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Articles on Indigenous knowledge

Displaying 1 - 20 of 103 articles

Drone photograph of ‘fairy circles’ in spinifex on Nyiyaparli people’s country, east Pilbara, Western Australia. Photo by Dave Wells

First Peoples’ knowledge of ‘mysterious fairy circles’ in Australian deserts has upended a long-standing science debate

Strange barren patches in the Australian outback have been long-studied by scientists – but until recently, nobody had consulted the Aboriginal people who live among them.
Shutterstock/Guy Hasler

Indigenous knowledge offers solutions, but its use must be based on meaningful collaboration with Indigenous communities

One key difference between kaitiakitanga and conservation is that the former considers people as part of the environment, while the latter manages nature as if people were separate from it.
An orangutan and a human share a moment and touch hands. Indigenous philosophies regard animals as human’s close relations deserving of respect, kindness and gratitude from birth to the end of their lives. (Shutterstock)

How Indigenous philosophies can improve the way Canadians treat animals

Indigenous views and ways of knowing should be applied to the way we keep, use, and kill animals, and in how we teach future generations about animal use and their care.
Craig Stennett/Getty Images

Without Indigenous leadership, attempts to stop the tide of destruction against nature will fail

Almost 200 countries are reckoning with the world’s extraordinary loss of the variety of life at the COP15 nature summit in Canada. Here’s why Indigenous involvement is crucial.
Non-Indigenous researchers need to stop conducting research ‘on’ First Nations communities, and instead work ‘with’ them to gain knowledges. Gundjeihmi Aboriginal Corporation, Vincent Lambert/AAP

‘You can’t just show up and start asking questions’: why researchers need to understand the importance of yarning for First Nations

First Nations communities have experienced data being collected by researchers unethically. Better practices and relationships with communities can happen through ways of sharing such as yarning.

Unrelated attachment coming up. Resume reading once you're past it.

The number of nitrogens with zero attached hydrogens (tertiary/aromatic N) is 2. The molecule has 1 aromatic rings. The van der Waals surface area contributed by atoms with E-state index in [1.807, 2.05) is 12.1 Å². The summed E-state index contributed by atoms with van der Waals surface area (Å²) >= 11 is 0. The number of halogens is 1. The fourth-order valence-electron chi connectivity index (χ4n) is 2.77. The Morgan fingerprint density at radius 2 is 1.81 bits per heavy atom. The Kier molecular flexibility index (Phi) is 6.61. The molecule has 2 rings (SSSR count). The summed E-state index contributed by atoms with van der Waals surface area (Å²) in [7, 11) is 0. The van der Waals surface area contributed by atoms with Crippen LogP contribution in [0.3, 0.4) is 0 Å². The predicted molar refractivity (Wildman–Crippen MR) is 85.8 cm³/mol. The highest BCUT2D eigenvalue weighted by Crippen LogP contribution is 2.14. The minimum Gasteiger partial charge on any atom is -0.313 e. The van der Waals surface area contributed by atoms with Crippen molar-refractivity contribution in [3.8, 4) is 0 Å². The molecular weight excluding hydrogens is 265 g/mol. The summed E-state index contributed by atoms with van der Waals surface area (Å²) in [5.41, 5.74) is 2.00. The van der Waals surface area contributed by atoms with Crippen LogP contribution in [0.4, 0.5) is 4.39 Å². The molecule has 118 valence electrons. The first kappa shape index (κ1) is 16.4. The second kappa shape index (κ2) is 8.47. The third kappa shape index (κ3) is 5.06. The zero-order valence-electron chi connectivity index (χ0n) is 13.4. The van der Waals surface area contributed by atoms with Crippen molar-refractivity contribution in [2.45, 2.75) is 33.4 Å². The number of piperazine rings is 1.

Changes to search terms, through guidance from Indigenous communities and library experts, can align systems with everyday language, but can’t invalidate the terms people use to refer to themselves. (Shutterstock)

Libraries in the U.S. and Canada are changing how they refer to Indigenous Peoples

Beyond revamping misleading terminology, some library science scholars and Indigenous knowledge holders are looking at how to index library materials in ways that reflect Indigenous knowledge.
Dancers performing evening ceremonial Bungul at the Garma Festival in northeast Arnhem Land. Aaron Bunch/AAP Image

Establishing a Voice to Parliament could be an opportunity for Indigenous Nation Building. Here’s what that means

Australian Governments must embrace Indigenous Nation Building if the Uluru Statement is to lead to effective structural reform and self-determined government for First Nations peoples.
Cultural burning practices can clear out flammable plant materials that lead to bushfires. AAP Image/Supplied by DFES, Evan Collis

Recognising Indigenous knowledges is not just culturally sound, it’s good science

This NAIDOC Week, with the effects of climate change affecting Australia, It’s beyond time to listen to First Nations people who have extensive knowledge of caring for Country.
Men participate in a demonstration of rope making for dog teams, May 12, 2022, in Inukjuak, Que. The Canadian Press/Adrian Wyld

Building bridges between scientific and Indigenous knowledge

The DIALOG network forms a bridge between scientific and Indigenous knowledge. It renews the relationship between the university and the Indigenous world, which has for too long been one-sided.

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